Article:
Happy are the people who have God for their Lord; yea, happy art thou, O! Israel: who is like unto thee, 0 ! people, saved by the Lord, who is the shield of thy help, and the sword of thy excellency ! and thine enemies shall be found liars unto thee. The eternal God is thy refuge, and underneath are the everlasting arms.
O! 'tis sweet to trust in Jesus,
To rely upon his word ;
When we trust a pard'ning God.
Here we meet with heavy crosses,
Many burdens we must bear;
Lighter than the ambient air.
Then, my soul, why so distressed ?
Why cast down with anxious fear?
He the drooping soul can cheer.
Gird thy loins, let hope support thee ;
Speed with cheerful haste thy way ;
Will conduct to endless day.
LV. ON AFFLICTION.
All the ways of God are good; yea, all the paths of the Lord are mercy and truth, unto such as love him and keep his commandments.
Should any one ask: why then does the Lord afflict his people? We answer, because he loves them. “ As many as I love, I rebuke and chasten." This will appear from a few reflections on the nature, design, and end of affliction.
Its nature is indeed unpleasant to the children of men. St. Paul declares it to be “not joyous, but grievous.” The cup of affliction is composed of bitter ingredients, at which our nature revolts. But should we commend the physician, who prescribed only luscious medicines for a distempered stomach? His skill would rather appear in administering a bitter, yet salutary draught. And so it is with our heavenly Physician. He knows our inward malady, and he has medicine to heal our sickness. Affliction is one of his medicinal dispensations, which is more or less bitter, according to the spiritual malady of his people. But our heavenly Father, who does not willingly afflict nor grieve the children of men, never infuses more wormwood and gall, than is needful to correct our vitiated souls.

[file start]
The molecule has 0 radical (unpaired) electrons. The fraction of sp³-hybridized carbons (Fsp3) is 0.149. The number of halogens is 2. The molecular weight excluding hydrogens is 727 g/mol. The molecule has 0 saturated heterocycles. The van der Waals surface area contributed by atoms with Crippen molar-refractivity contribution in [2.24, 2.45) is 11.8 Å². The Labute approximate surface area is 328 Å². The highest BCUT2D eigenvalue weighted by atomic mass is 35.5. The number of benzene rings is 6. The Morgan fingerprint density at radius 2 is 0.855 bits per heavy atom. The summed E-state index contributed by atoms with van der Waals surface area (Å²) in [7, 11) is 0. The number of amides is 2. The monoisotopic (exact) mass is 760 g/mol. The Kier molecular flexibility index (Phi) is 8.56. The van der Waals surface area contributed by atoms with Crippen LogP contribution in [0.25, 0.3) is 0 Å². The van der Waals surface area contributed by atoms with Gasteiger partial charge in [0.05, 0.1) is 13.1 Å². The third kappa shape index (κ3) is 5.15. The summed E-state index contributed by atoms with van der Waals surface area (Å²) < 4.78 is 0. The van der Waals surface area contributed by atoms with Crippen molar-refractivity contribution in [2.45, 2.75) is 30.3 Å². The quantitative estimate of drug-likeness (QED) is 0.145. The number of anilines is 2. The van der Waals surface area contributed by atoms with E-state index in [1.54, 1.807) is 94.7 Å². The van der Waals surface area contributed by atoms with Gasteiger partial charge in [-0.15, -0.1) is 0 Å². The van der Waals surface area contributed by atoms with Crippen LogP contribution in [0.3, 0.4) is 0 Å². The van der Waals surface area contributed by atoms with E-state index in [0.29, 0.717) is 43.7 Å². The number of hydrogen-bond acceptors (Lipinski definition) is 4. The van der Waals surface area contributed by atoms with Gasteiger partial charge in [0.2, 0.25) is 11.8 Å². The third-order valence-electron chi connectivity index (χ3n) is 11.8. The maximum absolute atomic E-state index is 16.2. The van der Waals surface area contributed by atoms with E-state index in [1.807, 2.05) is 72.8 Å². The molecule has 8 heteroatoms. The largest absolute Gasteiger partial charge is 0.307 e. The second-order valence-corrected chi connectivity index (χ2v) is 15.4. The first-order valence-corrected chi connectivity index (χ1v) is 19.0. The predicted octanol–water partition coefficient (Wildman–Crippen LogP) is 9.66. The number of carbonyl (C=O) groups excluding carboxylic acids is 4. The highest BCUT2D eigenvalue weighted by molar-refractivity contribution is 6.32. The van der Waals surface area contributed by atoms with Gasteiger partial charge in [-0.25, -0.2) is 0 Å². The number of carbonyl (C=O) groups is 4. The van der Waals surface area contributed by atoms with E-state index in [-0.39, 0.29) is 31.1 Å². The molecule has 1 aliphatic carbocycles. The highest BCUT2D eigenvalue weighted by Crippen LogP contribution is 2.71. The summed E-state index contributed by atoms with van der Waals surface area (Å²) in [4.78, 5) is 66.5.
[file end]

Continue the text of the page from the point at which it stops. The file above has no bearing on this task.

Hence we plainly see what is the design of affliction. It is to do us good. The tender-hearted physician for the body, aims at nothing but his patient's recovery. He calls every day. He watches every turn of the complaint. And is our heavenly Physician less attentive to his dear afflicted children ?
He calls not merely once a day. He is always near them. His eye is always upon them. His ears are always open to their prayers.
When he sees a favourable change in their spiritual state, he administers the cordials of his promises to
strengthen and restore them to that peace and comfort and joy, which before the afflictive dispensation they were not in a proper frame of spirit to receive.
Thus we see the gracious end of affliction. Before the trial came, they were perhaps growing lukewarm, or insensibly gliding into a sinful compliance with the customs of the world. Or, they were settling upon the lees, and feeling quite at ease in Zion. Surrounded with earthly comforts, they were forsaking the fountain of living water, and idolizing some created good in the bosom of domestic life. But now, they return unto the Lord, and find their happiness in their God.
Our heavenly Father, in perfect accordance with his covenant of life and peace, sends the needful trial : “ If thy children forsake my law, and walk not in my covenant; then will I visit their transgressions with the rod, and their iniquity with stripes.” Thus for a season, if need be, we are in heaviness through manifold temptations.
The Lord deals graciously with his people. Though he puts them into the furnace, yet he will not suffer it to be heated one degree more than is needful to consume the dross and purify their souls. He presides over it himself. His wisdom and love regulate its strength. Thus, in the midst of all their trials, he never leaves them nor forsakes them. In this way, the Holy Spirit carries on the great work of sanctification in their souls, manifesting their sonship by these fatherly corrections, and fitting them for that pure region where nothing can enter that defileth or maketh a lie.
And is it thus with God's dear children ? Then 0! my soul, receive the cup of affliction with humble resignation, and adoring love. Kiss the hand that smites. Bless the rod which chastises.
Whilst the bramble is suffered to grow wild, the